December 7, 2018
The innovation of ‘huh?’
by Taddy Hall
Mountain Dew Kickstart is a product that combines the effervescent flavor of Mountain Dew with five percent juice, Vitamins B and C, and caffeine. Who knew that this combination would grow to a billion dollars in annual sales, soon after its 2013 launch?
The customers who inspired it probably did.
For PepsiCo, the journey of discovery started with convenience store sales data that revealed a surprising amount of Mountain Dew purchasing in the early morning hours. Brand manager Greg Lyons and his team decided to speak with consumers and dig into the granular details of their morning routines. What they discovered was a curious practice of younger guys stopping by a convenience store, buying an OJ and a Mountain Dew, and mixing their own concoction to kickstart the day.
They discovered a rich story of a young guy groggily dragging himself from bed and eager to be at his best for a demanding workday. He didn’t care for coffee but wanted the caffeine, and orange juice felt like morning but provided no boost. Energy drinks were great, but he was looking for sustained energy – not a quick jolt. He loved Mountain Dew, and it had the caffeine, but it didn’t quite feel morning appropriate and walking into work with a 20oz. soda made him feel a bit uncomfortable. So, this was the hack: stopping by a convenience store to mix his morning elixir.
This story provided the brief for the Mountain Dew brand team and a clear North Star for the desired experience, the relevant performance attributes, and the customers’ decision criteria in play. What resulted was the billion-dollar, category-creating Mountain Dew Kickstart.
It’s worth noting two responses Greg and his team didn’t take. First, they didn’t dismiss their discovery as the bizarre behavior of some small subset of consumers. Second, they didn’t leap to the easily executable obvious option: an orange flavored Mountain Dew. Instead, exercising an unusual degree of marketer curiosity, they felt that there was something important that they didn’t fully understand – and they dug deeper.
Digging deeper gets beneath the ‘what’ of customers’ behavior, to the ‘why’ of their motivations. But digging deeper into mainstream behavior reveals only mainstream motivations, which tend to reaffirm today’s understanding and may drive some incremental improvements. Digging deeper into unexpected behavior reveals unexpected motivations – the ones that can open up a whole new category. That’s when the deductive ‘Why?’ gives way to the inductive ‘Huh?’
We have seen the same story in many industries. Take accounting software. “For three years we were ignoring how people were actually using our software,” Intuit founder, Scott Cook recalls. “We had designed this product to help individuals manage their personal finances. Even as we learned about people using the software at work, we just assumed that they were doing personal business on company time.”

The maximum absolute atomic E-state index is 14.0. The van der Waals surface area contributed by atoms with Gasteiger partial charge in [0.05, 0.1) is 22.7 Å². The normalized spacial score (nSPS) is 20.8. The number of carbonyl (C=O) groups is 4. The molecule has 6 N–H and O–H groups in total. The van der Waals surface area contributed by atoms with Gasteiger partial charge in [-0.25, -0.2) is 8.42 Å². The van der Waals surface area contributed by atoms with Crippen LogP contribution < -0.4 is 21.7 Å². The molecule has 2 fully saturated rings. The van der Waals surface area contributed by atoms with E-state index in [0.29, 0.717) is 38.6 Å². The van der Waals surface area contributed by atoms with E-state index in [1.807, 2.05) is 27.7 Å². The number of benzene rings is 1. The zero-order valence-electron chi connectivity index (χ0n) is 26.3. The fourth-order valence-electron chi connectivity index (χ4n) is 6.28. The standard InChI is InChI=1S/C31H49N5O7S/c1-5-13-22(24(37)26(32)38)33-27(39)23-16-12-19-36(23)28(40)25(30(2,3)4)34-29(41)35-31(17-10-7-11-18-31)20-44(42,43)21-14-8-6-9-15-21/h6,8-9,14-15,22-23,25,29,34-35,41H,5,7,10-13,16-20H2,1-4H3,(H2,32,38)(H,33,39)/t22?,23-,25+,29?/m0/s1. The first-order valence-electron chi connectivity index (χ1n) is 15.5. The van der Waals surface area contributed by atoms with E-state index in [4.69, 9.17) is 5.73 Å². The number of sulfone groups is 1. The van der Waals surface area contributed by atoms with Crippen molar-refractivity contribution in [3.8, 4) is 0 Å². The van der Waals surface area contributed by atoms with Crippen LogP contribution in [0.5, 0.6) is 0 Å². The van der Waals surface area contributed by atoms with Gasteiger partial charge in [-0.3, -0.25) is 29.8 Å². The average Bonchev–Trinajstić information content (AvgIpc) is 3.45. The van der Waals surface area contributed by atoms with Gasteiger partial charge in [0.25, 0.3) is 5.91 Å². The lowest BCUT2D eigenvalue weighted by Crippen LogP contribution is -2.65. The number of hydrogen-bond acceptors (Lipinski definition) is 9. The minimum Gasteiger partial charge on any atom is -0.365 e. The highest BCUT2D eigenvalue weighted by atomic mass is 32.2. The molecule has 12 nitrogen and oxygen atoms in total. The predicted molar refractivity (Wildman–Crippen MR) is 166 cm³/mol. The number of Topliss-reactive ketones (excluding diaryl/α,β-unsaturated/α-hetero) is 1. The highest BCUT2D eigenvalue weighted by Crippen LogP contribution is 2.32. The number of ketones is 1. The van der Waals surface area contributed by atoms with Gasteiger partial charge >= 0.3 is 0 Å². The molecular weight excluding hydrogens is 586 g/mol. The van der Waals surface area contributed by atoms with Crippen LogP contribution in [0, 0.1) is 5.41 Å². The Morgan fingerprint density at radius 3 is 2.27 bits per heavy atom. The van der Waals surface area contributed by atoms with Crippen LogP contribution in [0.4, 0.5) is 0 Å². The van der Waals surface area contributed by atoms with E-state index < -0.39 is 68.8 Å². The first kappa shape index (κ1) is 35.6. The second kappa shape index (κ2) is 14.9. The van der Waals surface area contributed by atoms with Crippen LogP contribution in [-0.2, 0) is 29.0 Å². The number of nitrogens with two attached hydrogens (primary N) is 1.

In reality, among Intuit’s customer base of private individuals using their personal financial software as the marketers had intended, were an army of small business owners using the personal software professionally. As they worked to keep track of their invoices and expenses and focus on growing their businesses without having to worry about running out of cash, they found that Intuit’s personal software was well-suited to their basic needs. Intuit discovered that many of them had tried software designed for small businesses, but found the myriad of unfamiliar features confusing and the accounting language alien and intimidating. The “professional grade” accounting solutions only made the entrepreneurs’ financial worries worse.
Once Scott and his team discovered the way their software was actually being used, they saw the true innovation opportunity. Entrepreneurs were choosing, and successfully using, their basic personal accounting software in place of the packages tailored for them. Huh? This single curiosity led to the essential insight: these small business owners didn’t want better accounting software, they wanted software that was so intuitive that accounting would disappear.
The innovation ‘huh’ is more than descriptive; it is predictive. Revealed in the unexpected of the ‘huh’, is a person expending energy to resolve a struggle or achieve some desired experience. This is the energy for progress that is missing in the merely descriptive elements that managers often use in their search for insight and development of new offerings. The unexpected behavior behind the ‘huh’ reveals the dimensions of benefit and experience that need to be provided in order for an offering to be purchased and used predictably, by a target customer.
The ‘huh’ is the trigger of entrepreneurial success. By studying it, managers can illuminate deeper human truths on the progress people are trying to make in their lives, and the stressors and obstacles in their way. The ‘huh’ is that singular element that underlies the breakthrough successes of the latest start-ups and of the world’s largest companies.
It isn’t new technology or a hot trend or competitive differentiation that fuels success. Embrace the anomalies, the surprises, and the unexpected to unleash your next big thing.
Article originally published on Chief Executive on December 7, 2018